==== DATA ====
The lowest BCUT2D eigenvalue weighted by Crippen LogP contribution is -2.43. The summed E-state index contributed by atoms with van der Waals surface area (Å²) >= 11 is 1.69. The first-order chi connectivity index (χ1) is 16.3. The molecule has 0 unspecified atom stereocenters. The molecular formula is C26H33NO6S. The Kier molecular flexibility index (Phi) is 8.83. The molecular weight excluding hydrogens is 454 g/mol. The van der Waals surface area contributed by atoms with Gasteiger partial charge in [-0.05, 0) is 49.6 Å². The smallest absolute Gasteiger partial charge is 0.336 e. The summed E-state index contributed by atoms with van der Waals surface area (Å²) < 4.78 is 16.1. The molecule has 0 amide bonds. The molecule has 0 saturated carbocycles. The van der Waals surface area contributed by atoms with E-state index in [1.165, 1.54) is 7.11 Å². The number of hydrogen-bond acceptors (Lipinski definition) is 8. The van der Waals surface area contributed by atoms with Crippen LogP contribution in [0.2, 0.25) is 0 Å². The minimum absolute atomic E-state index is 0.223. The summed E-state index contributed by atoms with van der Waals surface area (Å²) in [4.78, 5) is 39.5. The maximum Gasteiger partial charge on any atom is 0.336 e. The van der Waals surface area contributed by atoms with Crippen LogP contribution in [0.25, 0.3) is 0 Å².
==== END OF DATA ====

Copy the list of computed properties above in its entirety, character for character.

The lowest BCUT2D eigenvalue weighted by Crippen LogP contribution is -2.43. The summed E-state index contributed by atoms with van der Waals surface area (Å²) >= 11 is 1.69. The first-order chi connectivity index (χ1) is 16.3. The molecule has 0 unspecified atom stereocenters. The molecular formula is C26H33NO6S. The Kier molecular flexibility index (Phi) is 8.83. The molecular weight excluding hydrogens is 454 g/mol. The van der Waals surface area contributed by atoms with Gasteiger partial charge in [-0.05, 0) is 49.6 Å². The smallest absolute Gasteiger partial charge is 0.336 e. The summed E-state index contributed by atoms with van der Waals surface area (Å²) < 4.78 is 16.1. The molecule has 0 amide bonds. The molecule has 0 saturated carbocycles. The van der Waals surface area contributed by atoms with E-state index in [1.165, 1.54) is 7.11 Å². The number of hydrogen-bond acceptors (Lipinski definition) is 8. The van der Waals surface area contributed by atoms with Crippen LogP contribution in [0.2, 0.25) is 0 Å². The minimum absolute atomic E-state index is 0.223. The summed E-state index contributed by atoms with van der Waals surface area (Å²) in [4.78, 5) is 39.5. The maximum Gasteiger partial charge on any atom is 0.336 e. The van der Waals surface area contributed by atoms with Crippen LogP contribution in [0.25, 0.3) is 0 Å².